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First Episode Psychosis in British South Asians: Exploring the sibling’s lived experience

Sethi, Ritu (2021). First Episode Psychosis in British South Asians: Exploring the sibling’s lived experience. (Unpublished Doctoral thesis, City, University of London)

Abstract

Psychosis has been characterised as the experience of a loss of contact with reality and severe changes in self-experience. Research has illustrated that a first episode of psychosis (FEP) is a distressing experience, not only for the individual but also their loved ones. Siblings play a crucial role in supporting their loved one during an onset of psychosis; however, they are emotionally impacted by this experience and have their own needs. A critical literature review on sibling experiences of having a brother or sister with a FEP revealed an apparent gap in the existing knowledge base, as this phenomenon appears to be under-researched within the United Kingdom. In particular, the experiential realities of siblings have not been explored at all within the British South Asian community. This is surprising, considering that the prevalence of psychosis appears to be higher within this population when compared to the indigenous community. It is therefore crucial to deepen our understanding of how siblings who identify as British South Asian make sense of their experiences and what impact this has on them.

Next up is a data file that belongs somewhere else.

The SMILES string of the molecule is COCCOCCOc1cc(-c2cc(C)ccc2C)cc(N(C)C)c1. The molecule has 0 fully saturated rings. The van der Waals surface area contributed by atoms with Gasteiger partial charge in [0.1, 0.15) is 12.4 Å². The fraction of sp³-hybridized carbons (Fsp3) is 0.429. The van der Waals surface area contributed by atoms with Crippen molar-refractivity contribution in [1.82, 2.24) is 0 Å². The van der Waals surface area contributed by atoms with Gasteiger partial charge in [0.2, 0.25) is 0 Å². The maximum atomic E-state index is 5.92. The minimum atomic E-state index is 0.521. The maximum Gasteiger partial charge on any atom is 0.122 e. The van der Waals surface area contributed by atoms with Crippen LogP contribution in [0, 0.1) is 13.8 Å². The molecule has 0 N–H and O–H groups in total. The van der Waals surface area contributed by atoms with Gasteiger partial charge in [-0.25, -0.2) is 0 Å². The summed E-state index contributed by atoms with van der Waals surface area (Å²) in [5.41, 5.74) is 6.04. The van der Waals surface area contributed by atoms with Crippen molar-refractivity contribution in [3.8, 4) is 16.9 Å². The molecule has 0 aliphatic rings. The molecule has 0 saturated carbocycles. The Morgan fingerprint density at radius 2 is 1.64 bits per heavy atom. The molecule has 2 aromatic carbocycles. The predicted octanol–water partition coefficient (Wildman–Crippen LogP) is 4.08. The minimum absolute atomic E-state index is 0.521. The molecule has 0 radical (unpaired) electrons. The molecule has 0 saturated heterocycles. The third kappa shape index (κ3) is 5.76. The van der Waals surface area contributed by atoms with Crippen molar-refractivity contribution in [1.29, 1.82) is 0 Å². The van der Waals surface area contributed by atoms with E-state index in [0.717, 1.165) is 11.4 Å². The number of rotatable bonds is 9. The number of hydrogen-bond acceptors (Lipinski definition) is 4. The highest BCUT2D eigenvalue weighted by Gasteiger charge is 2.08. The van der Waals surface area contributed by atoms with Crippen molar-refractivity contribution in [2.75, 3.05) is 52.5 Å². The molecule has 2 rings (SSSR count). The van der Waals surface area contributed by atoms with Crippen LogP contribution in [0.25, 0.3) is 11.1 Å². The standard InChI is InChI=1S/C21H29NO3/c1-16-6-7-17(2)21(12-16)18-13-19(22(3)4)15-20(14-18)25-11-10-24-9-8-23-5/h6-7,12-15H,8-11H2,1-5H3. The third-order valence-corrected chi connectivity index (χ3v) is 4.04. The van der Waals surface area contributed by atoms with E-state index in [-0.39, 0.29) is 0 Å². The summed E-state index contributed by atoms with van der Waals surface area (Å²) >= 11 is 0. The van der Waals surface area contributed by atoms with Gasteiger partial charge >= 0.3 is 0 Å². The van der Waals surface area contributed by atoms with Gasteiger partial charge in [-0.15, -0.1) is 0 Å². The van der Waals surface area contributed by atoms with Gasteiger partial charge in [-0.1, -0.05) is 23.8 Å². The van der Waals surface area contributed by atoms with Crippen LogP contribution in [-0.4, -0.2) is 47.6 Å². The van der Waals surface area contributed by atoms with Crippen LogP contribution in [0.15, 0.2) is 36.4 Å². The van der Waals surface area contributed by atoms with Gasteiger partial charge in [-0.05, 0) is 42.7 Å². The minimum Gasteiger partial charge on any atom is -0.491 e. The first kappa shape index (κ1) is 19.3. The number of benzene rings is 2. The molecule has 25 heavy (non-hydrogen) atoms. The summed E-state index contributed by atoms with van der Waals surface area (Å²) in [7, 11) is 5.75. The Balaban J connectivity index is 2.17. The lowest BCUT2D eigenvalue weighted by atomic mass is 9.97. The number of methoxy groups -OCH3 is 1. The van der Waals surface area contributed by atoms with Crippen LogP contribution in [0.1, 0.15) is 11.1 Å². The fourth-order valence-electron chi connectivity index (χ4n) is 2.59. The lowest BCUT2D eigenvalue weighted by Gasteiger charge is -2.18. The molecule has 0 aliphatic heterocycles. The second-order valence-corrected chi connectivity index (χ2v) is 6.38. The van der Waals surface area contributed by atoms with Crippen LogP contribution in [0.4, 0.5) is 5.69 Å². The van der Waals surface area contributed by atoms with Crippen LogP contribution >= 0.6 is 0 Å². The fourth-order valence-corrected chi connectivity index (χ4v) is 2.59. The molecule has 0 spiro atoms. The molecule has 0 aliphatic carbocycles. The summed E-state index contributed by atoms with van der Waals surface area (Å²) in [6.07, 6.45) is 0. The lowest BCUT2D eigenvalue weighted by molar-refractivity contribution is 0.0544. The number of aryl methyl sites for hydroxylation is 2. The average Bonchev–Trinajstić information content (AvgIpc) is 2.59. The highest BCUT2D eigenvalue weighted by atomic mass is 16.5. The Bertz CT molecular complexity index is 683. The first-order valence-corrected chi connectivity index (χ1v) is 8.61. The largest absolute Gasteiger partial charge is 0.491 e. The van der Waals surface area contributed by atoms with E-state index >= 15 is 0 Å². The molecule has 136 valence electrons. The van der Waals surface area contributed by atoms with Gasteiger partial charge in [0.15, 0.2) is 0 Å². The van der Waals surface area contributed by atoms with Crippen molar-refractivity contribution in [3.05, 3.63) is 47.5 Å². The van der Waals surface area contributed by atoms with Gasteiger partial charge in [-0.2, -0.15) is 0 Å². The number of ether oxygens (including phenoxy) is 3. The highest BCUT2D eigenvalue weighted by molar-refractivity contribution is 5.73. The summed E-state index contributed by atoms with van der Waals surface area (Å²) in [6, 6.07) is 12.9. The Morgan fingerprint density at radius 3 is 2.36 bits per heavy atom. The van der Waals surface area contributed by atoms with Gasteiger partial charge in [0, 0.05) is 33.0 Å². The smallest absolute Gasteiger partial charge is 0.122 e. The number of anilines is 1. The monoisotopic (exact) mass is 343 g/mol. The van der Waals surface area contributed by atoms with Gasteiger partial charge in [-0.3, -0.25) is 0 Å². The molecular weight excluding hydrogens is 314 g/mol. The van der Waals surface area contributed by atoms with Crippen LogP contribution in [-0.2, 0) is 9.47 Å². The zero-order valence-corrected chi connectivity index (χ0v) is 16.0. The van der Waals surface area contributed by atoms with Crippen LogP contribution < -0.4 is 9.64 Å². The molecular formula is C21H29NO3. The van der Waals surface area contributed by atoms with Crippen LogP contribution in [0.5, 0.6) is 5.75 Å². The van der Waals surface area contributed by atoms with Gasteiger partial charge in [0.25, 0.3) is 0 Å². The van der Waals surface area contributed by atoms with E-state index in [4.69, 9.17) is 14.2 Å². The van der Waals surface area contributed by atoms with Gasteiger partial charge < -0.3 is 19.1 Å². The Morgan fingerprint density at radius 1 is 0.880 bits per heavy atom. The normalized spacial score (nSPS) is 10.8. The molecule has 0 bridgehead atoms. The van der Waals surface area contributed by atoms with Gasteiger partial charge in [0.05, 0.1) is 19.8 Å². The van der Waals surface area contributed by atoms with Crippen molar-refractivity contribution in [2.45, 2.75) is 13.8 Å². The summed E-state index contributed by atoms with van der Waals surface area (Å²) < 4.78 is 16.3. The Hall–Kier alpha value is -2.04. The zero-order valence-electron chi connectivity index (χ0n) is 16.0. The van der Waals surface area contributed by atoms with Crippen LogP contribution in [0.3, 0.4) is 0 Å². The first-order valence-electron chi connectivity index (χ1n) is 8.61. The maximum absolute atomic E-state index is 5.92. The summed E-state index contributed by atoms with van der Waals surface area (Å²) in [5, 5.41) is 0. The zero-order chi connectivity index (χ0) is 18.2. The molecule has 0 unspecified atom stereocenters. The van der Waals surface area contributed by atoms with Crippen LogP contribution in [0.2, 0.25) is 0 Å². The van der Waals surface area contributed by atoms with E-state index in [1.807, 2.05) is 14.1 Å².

By adopting a phenomenological approach, the current study has attempted to expand on the literature base by answering the following research question: How do second-generation British South Asians experience having a sibling with a first episode of psychosis?

Six participants were recruited through volunteer sampling and participated in semi-structured interviews. These interviews were audiotaped, transcribed and analysed using Interpretative Phenomenological Analysis. The analysis rendered novel findings which are depicted through three superordinate themes: ‘An Emotional Storm: conflicting feelings leading to a sense of overwhelm’; ‘Avoidance vs. Approach’; and ‘“It’s shown me who I am”: awareness of growth and transformation’.

This research hopes to provide further insight and increase knowledge in a relatively under-researched field and give voice to a marginalised group.

Publication Type: Thesis (Doctoral)
Subjects: B Philosophy. Psychology. Religion > BF Psychology
H Social Sciences > HQ The family. Marriage. Woman
H Social Sciences > HT Communities. Classes. Races
Departments: Doctoral Theses
School of Arts & Social Sciences
School of Arts & Social Sciences > Psychology
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